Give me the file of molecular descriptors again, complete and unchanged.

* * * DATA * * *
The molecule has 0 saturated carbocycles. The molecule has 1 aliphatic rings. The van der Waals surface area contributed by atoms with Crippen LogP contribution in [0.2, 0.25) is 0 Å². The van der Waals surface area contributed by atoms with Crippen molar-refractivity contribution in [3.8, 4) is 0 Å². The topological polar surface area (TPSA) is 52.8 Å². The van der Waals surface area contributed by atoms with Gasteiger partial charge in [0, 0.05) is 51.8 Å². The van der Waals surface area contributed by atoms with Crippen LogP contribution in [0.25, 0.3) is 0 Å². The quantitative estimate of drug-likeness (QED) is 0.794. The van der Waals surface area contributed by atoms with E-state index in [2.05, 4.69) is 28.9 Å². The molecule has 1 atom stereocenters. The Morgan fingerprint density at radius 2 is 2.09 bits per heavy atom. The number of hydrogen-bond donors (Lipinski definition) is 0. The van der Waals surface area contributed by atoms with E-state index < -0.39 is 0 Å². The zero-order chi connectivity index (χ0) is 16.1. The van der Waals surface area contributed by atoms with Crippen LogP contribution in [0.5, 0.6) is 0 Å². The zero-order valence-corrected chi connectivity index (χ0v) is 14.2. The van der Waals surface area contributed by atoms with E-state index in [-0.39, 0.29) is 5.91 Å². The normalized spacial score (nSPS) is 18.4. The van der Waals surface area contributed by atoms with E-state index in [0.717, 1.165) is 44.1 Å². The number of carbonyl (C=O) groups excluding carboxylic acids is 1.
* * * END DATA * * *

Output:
The molecule has 0 saturated carbocycles. The molecule has 1 aliphatic rings. The van der Waals surface area contributed by atoms with Crippen LogP contribution in [0.2, 0.25) is 0 Å². The van der Waals surface area contributed by atoms with Crippen molar-refractivity contribution in [3.8, 4) is 0 Å². The topological polar surface area (TPSA) is 52.8 Å². The van der Waals surface area contributed by atoms with Gasteiger partial charge in [0, 0.05) is 51.8 Å². The van der Waals surface area contributed by atoms with Crippen LogP contribution in [0.25, 0.3) is 0 Å². The quantitative estimate of drug-likeness (QED) is 0.794. The van der Waals surface area contributed by atoms with E-state index in [2.05, 4.69) is 28.9 Å². The molecule has 1 atom stereocenters. The Morgan fingerprint density at radius 2 is 2.09 bits per heavy atom. The number of hydrogen-bond donors (Lipinski definition) is 0. The van der Waals surface area contributed by atoms with E-state index < -0.39 is 0 Å². The zero-order chi connectivity index (χ0) is 16.1. The van der Waals surface area contributed by atoms with Crippen LogP contribution in [0.5, 0.6) is 0 Å². The zero-order valence-corrected chi connectivity index (χ0v) is 14.2. The van der Waals surface area contributed by atoms with E-state index in [-0.39, 0.29) is 5.91 Å². The normalized spacial score (nSPS) is 18.4. The van der Waals surface area contributed by atoms with E-state index in [0.717, 1.165) is 44.1 Å². The number of carbonyl (C=O) groups excluding carboxylic acids is 1.